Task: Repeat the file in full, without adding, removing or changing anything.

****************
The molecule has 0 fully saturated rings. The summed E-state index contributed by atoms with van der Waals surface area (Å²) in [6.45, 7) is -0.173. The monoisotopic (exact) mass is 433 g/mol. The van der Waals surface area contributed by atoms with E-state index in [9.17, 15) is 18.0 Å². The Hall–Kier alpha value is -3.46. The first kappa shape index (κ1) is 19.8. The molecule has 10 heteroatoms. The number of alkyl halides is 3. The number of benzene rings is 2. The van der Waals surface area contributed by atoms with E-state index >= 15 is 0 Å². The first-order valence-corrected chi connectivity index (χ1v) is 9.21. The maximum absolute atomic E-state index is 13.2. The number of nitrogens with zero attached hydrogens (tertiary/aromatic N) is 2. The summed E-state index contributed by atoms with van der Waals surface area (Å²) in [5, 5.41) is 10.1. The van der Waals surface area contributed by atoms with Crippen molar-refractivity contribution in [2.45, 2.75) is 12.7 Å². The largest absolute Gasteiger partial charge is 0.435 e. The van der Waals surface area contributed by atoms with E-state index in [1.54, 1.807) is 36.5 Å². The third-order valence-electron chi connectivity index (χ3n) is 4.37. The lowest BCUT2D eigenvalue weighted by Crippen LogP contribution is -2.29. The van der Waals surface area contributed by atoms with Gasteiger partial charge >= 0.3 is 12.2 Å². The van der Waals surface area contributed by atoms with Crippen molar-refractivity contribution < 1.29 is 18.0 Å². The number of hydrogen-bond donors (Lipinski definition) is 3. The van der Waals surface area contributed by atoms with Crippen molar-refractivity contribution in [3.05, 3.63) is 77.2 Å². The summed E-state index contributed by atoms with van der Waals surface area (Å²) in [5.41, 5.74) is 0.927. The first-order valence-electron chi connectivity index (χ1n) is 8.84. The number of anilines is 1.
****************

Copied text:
The molecule has 0 fully saturated rings. The summed E-state index contributed by atoms with van der Waals surface area (Å²) in [6.45, 7) is -0.173. The monoisotopic (exact) mass is 433 g/mol. The van der Waals surface area contributed by atoms with E-state index in [9.17, 15) is 18.0 Å². The Hall–Kier alpha value is -3.46. The first kappa shape index (κ1) is 19.8. The molecule has 10 heteroatoms. The number of alkyl halides is 3. The number of benzene rings is 2. The van der Waals surface area contributed by atoms with E-state index >= 15 is 0 Å². The first-order valence-corrected chi connectivity index (χ1v) is 9.21. The maximum absolute atomic E-state index is 13.2. The number of nitrogens with zero attached hydrogens (tertiary/aromatic N) is 2. The summed E-state index contributed by atoms with van der Waals surface area (Å²) in [5, 5.41) is 10.1. The van der Waals surface area contributed by atoms with Crippen molar-refractivity contribution in [2.45, 2.75) is 12.7 Å². The largest absolute Gasteiger partial charge is 0.435 e. The van der Waals surface area contributed by atoms with E-state index in [1.54, 1.807) is 36.5 Å². The third-order valence-electron chi connectivity index (χ3n) is 4.37. The lowest BCUT2D eigenvalue weighted by Crippen LogP contribution is -2.29. The van der Waals surface area contributed by atoms with Gasteiger partial charge >= 0.3 is 12.2 Å². The van der Waals surface area contributed by atoms with Crippen molar-refractivity contribution < 1.29 is 18.0 Å². The number of hydrogen-bond donors (Lipinski definition) is 3. The van der Waals surface area contributed by atoms with Crippen molar-refractivity contribution in [3.05, 3.63) is 77.2 Å². The summed E-state index contributed by atoms with van der Waals surface area (Å²) in [5.41, 5.74) is 0.927. The first-order valence-electron chi connectivity index (χ1n) is 8.84. The number of anilines is 1.